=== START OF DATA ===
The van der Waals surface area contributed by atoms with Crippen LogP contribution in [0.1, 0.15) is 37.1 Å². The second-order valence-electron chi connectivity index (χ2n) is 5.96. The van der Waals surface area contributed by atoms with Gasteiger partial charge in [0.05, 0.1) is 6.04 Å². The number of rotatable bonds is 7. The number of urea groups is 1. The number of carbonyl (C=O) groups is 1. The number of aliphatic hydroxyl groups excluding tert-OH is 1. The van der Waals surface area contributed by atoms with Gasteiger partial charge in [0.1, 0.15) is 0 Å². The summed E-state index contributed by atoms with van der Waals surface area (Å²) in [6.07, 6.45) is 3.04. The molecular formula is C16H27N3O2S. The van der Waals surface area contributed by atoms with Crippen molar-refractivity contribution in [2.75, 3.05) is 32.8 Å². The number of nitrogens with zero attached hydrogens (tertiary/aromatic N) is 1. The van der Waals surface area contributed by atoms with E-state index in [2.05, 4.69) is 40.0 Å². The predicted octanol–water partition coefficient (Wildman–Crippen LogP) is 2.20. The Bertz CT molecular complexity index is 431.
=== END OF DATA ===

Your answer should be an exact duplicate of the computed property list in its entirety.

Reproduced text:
The van der Waals surface area contributed by atoms with Crippen LogP contribution in [0.1, 0.15) is 37.1 Å². The second-order valence-electron chi connectivity index (χ2n) is 5.96. The van der Waals surface area contributed by atoms with Gasteiger partial charge in [0.05, 0.1) is 6.04 Å². The number of rotatable bonds is 7. The number of urea groups is 1. The number of carbonyl (C=O) groups is 1. The number of aliphatic hydroxyl groups excluding tert-OH is 1. The van der Waals surface area contributed by atoms with Gasteiger partial charge in [0.1, 0.15) is 0 Å². The summed E-state index contributed by atoms with van der Waals surface area (Å²) in [6.07, 6.45) is 3.04. The molecular formula is C16H27N3O2S. The van der Waals surface area contributed by atoms with Crippen molar-refractivity contribution in [2.75, 3.05) is 32.8 Å². The number of nitrogens with zero attached hydrogens (tertiary/aromatic N) is 1. The van der Waals surface area contributed by atoms with E-state index in [2.05, 4.69) is 40.0 Å². The predicted octanol–water partition coefficient (Wildman–Crippen LogP) is 2.20. The Bertz CT molecular complexity index is 431.